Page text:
One of those pathways is through writing. Miller has two books in the works, about Gender Identity Justice in Schools and Communities (forthcoming from Teachers College Press) and Navigating Trans*+ and Non-binary Gender Identities (forthcoming from Bloomsbury). Miller is also the editor of a column called “Beyond Binary Gender Identities” in English Journal, and the author of numerous scholarly articles.
Miller’s impact is spreading across the globe. One of Miller’s books has been translated into Spanish for distribution across Latin America, and UNESCO tapped Miller to serve on an international committee that recently created a guidebook for textbook writers on social justice issues. In November, Miller gave a talk at TEDMED, the healthcare field’s edition of the popular TED Talks, which streamed worldwide and is in final production for future viewing.
Another generation at risk
While this impact is gratifying, Miller worries that recent progress in accepting queerness and gender complexity might be at risk. Miller cites the reporting on the October 2018 synagogue massacre in Pittsburgh. Reports on the attack often noted that the building was home to three congregations, Tree of Life*Or L’Simcha, New Light, and Dor Hadash, and that the attack took place as members were preparing for a baby-naming ceremony.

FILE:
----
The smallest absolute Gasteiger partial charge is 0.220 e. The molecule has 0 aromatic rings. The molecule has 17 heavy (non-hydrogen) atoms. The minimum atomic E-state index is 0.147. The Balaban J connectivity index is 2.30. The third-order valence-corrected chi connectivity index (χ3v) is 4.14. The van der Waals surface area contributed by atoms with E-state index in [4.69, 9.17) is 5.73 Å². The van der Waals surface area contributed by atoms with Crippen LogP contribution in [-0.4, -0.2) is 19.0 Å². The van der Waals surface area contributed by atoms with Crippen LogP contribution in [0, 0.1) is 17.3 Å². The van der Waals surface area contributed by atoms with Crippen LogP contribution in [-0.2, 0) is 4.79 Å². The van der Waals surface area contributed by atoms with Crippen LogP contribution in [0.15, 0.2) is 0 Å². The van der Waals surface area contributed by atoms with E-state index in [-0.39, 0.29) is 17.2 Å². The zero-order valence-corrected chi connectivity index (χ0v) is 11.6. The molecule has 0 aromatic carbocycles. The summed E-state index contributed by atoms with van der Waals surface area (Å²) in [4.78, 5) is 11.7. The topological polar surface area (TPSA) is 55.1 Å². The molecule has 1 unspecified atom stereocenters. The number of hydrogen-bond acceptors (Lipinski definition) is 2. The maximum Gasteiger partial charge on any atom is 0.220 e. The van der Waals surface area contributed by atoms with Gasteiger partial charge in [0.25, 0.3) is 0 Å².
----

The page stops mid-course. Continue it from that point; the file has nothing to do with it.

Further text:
“What they didn’t say was that the baby naming ceremony was for the child of a lesbian couple,” Miller observes. “The population of queer Jews tends not to be talked about in the media. People in that temple went unnamed—it contributes to an erasure.” Dor Hadash was Miller’s temple when Miller lived in Pittsburgh.
“Unless you name it, we’re actually contributing to erasure. That silence keeps other people comfortable.” Miller is determined to break that silence.
The Trump era has made the threat of erasure even more pronounced. Miller is particularly distressed by recent moves by the administration to narrow gender identity to the sex listed on a person’s birth certificate. During transition, Miller says, “the one thing I didn’t do is change my birth certificate.”
Miller was born in Louisiana, a state with “an antiquated way of doing things that’s very binary.” In order to prove the medical transition, Miller had to fly to New Orleans and be subjected to a doctor’s examination. The doctor sent a notarized letter, accompanied by a packet of 20 other documents assembled by Miller, to a judge who ruled that Miller’s birth certificate could list the gender as male.
“I don’t want to be a gender but this is all for formalities. I’m only doing this because of Trump, because the birth certificate will be definitive.”
Even so, Miller holds out hope that the next generation will find a way to grow past these narrow binaries—a hope captured in the first line of Miller’s TEDMED talk: “When you’re born into a world you don’t fit in, it’s because you were born to help create a new one.”